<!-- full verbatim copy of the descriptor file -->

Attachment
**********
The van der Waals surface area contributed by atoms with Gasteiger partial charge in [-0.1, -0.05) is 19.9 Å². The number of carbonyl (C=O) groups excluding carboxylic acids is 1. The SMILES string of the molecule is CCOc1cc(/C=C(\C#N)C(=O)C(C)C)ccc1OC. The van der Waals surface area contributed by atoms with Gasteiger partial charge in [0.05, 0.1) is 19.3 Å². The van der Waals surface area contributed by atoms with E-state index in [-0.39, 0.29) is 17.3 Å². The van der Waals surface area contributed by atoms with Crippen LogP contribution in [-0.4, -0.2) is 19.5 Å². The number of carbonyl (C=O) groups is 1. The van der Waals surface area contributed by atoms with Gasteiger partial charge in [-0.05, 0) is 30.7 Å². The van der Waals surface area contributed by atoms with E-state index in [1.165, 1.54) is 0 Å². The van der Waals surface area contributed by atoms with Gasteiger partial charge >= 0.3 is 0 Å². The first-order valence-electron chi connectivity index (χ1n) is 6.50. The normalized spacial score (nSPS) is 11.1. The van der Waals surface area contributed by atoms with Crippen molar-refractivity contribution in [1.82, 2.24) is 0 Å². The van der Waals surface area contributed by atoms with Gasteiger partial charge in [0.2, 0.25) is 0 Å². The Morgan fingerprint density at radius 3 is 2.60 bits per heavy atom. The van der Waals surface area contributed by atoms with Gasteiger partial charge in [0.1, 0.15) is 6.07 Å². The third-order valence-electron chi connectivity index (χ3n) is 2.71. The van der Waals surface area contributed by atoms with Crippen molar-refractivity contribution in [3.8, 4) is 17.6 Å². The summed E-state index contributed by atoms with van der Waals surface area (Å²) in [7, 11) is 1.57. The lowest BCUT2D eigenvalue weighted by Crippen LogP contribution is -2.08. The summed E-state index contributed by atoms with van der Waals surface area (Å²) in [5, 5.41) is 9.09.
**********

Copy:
The van der Waals surface area contributed by atoms with Gasteiger partial charge in [-0.1, -0.05) is 19.9 Å². The number of carbonyl (C=O) groups excluding carboxylic acids is 1. The SMILES string of the molecule is CCOc1cc(/C=C(\C#N)C(=O)C(C)C)ccc1OC. The van der Waals surface area contributed by atoms with Gasteiger partial charge in [0.05, 0.1) is 19.3 Å². The van der Waals surface area contributed by atoms with E-state index in [-0.39, 0.29) is 17.3 Å². The van der Waals surface area contributed by atoms with Crippen LogP contribution in [-0.4, -0.2) is 19.5 Å². The number of carbonyl (C=O) groups is 1. The van der Waals surface area contributed by atoms with Gasteiger partial charge in [-0.05, 0) is 30.7 Å². The van der Waals surface area contributed by atoms with E-state index in [1.165, 1.54) is 0 Å². The van der Waals surface area contributed by atoms with Gasteiger partial charge >= 0.3 is 0 Å². The first-order valence-electron chi connectivity index (χ1n) is 6.50. The normalized spacial score (nSPS) is 11.1. The van der Waals surface area contributed by atoms with Crippen molar-refractivity contribution in [1.82, 2.24) is 0 Å². The van der Waals surface area contributed by atoms with Gasteiger partial charge in [0.2, 0.25) is 0 Å². The Morgan fingerprint density at radius 3 is 2.60 bits per heavy atom. The van der Waals surface area contributed by atoms with Gasteiger partial charge in [0.1, 0.15) is 6.07 Å². The third-order valence-electron chi connectivity index (χ3n) is 2.71. The van der Waals surface area contributed by atoms with Crippen molar-refractivity contribution in [3.8, 4) is 17.6 Å². The summed E-state index contributed by atoms with van der Waals surface area (Å²) in [7, 11) is 1.57. The lowest BCUT2D eigenvalue weighted by Crippen LogP contribution is -2.08. The summed E-state index contributed by atoms with van der Waals surface area (Å²) in [5, 5.41) is 9.09.